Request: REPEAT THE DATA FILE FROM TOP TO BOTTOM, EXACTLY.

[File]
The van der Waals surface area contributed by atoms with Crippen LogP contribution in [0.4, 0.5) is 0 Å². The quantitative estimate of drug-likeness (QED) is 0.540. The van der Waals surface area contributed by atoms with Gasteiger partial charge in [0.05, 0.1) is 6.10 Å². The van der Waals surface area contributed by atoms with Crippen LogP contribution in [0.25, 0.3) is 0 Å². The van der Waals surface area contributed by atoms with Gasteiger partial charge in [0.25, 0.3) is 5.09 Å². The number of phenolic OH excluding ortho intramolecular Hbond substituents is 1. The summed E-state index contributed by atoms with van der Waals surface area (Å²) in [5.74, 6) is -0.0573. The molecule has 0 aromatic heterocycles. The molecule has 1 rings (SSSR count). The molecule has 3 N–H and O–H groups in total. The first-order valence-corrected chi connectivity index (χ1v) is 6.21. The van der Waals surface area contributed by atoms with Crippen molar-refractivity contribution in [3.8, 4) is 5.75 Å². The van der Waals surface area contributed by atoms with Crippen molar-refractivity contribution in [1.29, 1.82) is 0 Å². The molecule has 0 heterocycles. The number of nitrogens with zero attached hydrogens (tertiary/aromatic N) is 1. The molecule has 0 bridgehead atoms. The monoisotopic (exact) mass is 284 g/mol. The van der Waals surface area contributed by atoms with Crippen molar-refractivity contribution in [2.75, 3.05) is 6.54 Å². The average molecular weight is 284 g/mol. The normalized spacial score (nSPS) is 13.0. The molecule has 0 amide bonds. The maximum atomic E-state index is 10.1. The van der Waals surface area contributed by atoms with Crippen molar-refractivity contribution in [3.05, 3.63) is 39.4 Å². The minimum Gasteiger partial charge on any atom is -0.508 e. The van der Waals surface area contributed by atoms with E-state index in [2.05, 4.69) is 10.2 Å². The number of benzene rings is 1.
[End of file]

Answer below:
The van der Waals surface area contributed by atoms with Crippen LogP contribution in [0.4, 0.5) is 0 Å². The quantitative estimate of drug-likeness (QED) is 0.540. The van der Waals surface area contributed by atoms with Gasteiger partial charge in [0.05, 0.1) is 6.10 Å². The van der Waals surface area contributed by atoms with Crippen LogP contribution in [0.25, 0.3) is 0 Å². The van der Waals surface area contributed by atoms with Gasteiger partial charge in [0.25, 0.3) is 5.09 Å². The number of phenolic OH excluding ortho intramolecular Hbond substituents is 1. The summed E-state index contributed by atoms with van der Waals surface area (Å²) in [5.74, 6) is -0.0573. The molecule has 0 aromatic heterocycles. The molecule has 1 rings (SSSR count). The molecule has 3 N–H and O–H groups in total. The first-order valence-corrected chi connectivity index (χ1v) is 6.21. The van der Waals surface area contributed by atoms with Crippen molar-refractivity contribution in [3.8, 4) is 5.75 Å². The van der Waals surface area contributed by atoms with Crippen molar-refractivity contribution in [1.29, 1.82) is 0 Å². The molecule has 0 heterocycles. The number of nitrogens with zero attached hydrogens (tertiary/aromatic N) is 1. The molecule has 0 bridgehead atoms. The monoisotopic (exact) mass is 284 g/mol. The van der Waals surface area contributed by atoms with Crippen molar-refractivity contribution in [2.75, 3.05) is 6.54 Å². The average molecular weight is 284 g/mol. The normalized spacial score (nSPS) is 13.0. The molecule has 0 amide bonds. The maximum atomic E-state index is 10.1. The van der Waals surface area contributed by atoms with Crippen molar-refractivity contribution in [3.05, 3.63) is 39.4 Å². The minimum Gasteiger partial charge on any atom is -0.508 e. The van der Waals surface area contributed by atoms with E-state index in [2.05, 4.69) is 10.2 Å². The number of benzene rings is 1.